How you feel can affect your daily activities and relationships. People who have good mental health can still have mental illness, so remember to consult your doctor for ongoing concerns. There could be chemical imbalances that need the right kind of treatment. There are also counseling and support groups that can help when you need extra support. It’s up to you to start making healthy choices and taking control of your overall wellness. I hope you feel encouraged and take steps to develop resilience in the face of adversity. For more information on healthy living or other Extension-related topics, you can contact your Family and Consumer Sciences Extension Agent at your local UF/IFAS Extension Office.

Sources:

https://www.nih.gov/health-information/emotional-wellness-toolkit

https://edis.ifas.ufl.edu/topic_mental_health

Are you a climate smart Floridian?

Are you a climate smart Floridian?

Red flowers, an oak tree, pasture, and a pond.

Today’s Climate
Photo Source: UF/IFAS Photo Database

Many confuse the two words climate and weather. Weather is the day to day conditions of our atmosphere. Whereas, climate refers to the average of the weather over time. Weather depicts how we dress day to day and can change often. Climate refers more to the average weather over time. We generally must prepare for our climate by buying appropriate clothing and preparing our home for longer term weather conditions.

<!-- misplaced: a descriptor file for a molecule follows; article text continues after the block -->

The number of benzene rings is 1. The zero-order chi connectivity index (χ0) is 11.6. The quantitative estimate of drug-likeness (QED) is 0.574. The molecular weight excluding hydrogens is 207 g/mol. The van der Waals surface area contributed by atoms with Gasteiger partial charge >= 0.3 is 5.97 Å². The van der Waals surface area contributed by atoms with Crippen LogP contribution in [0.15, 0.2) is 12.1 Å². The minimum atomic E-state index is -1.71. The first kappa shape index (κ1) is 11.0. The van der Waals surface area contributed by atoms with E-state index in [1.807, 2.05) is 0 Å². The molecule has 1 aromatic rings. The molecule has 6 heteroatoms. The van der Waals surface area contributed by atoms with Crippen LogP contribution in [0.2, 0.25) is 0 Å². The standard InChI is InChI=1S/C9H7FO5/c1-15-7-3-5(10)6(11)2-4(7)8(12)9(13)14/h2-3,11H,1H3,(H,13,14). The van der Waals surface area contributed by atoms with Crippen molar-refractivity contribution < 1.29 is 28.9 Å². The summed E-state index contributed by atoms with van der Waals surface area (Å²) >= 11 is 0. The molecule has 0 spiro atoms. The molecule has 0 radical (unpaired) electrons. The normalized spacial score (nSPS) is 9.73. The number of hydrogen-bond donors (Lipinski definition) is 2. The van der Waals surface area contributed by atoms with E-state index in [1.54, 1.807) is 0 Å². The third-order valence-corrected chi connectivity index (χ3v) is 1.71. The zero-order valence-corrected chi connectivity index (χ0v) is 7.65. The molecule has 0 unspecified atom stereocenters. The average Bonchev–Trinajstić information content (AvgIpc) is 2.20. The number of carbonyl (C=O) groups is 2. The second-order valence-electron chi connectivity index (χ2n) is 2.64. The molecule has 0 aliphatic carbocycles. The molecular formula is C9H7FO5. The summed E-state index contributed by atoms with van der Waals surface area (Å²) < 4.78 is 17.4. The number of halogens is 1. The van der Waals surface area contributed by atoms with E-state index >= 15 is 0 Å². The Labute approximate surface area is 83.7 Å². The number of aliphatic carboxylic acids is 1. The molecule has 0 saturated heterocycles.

What causes the climate to change? There are three important greenhouse gases that have dramatically increased since industrialization: carbon dioxide, nitrous oxide and methane. The increases are primarily due to our changes in land use over time. These factors make our earth’s surface temperature warmer which affects our loss of sea ice and longer fire seasons, and can contribute to extreme weather events.

Finger changing temperature on thermostat

Adjust the temperature
Photo Source: Julie McMillian

The question is, what can I do in my own world and community to help on an individual basis? There are several ways that we can reduce our energy use of electricity at home which will help us to contribute to the bigger picture. Some simple suggestions are when you are not using the television, computer, lights, heating and cooling, try to turn them off or down for a while. Purchasing shades or curtains for your windows can keep your house cooler in the summer and fans may be able to replace the air conditioner on some occasions. When running the air, heat or hot water heater check your thermostat for energy saving features. Try to only run the dishwasher or washing machine with full loads and be sure to clean out your lint trap in the dryer so it has good airflow. You will find you might even save a few dollars by being mindful of your energy consumption.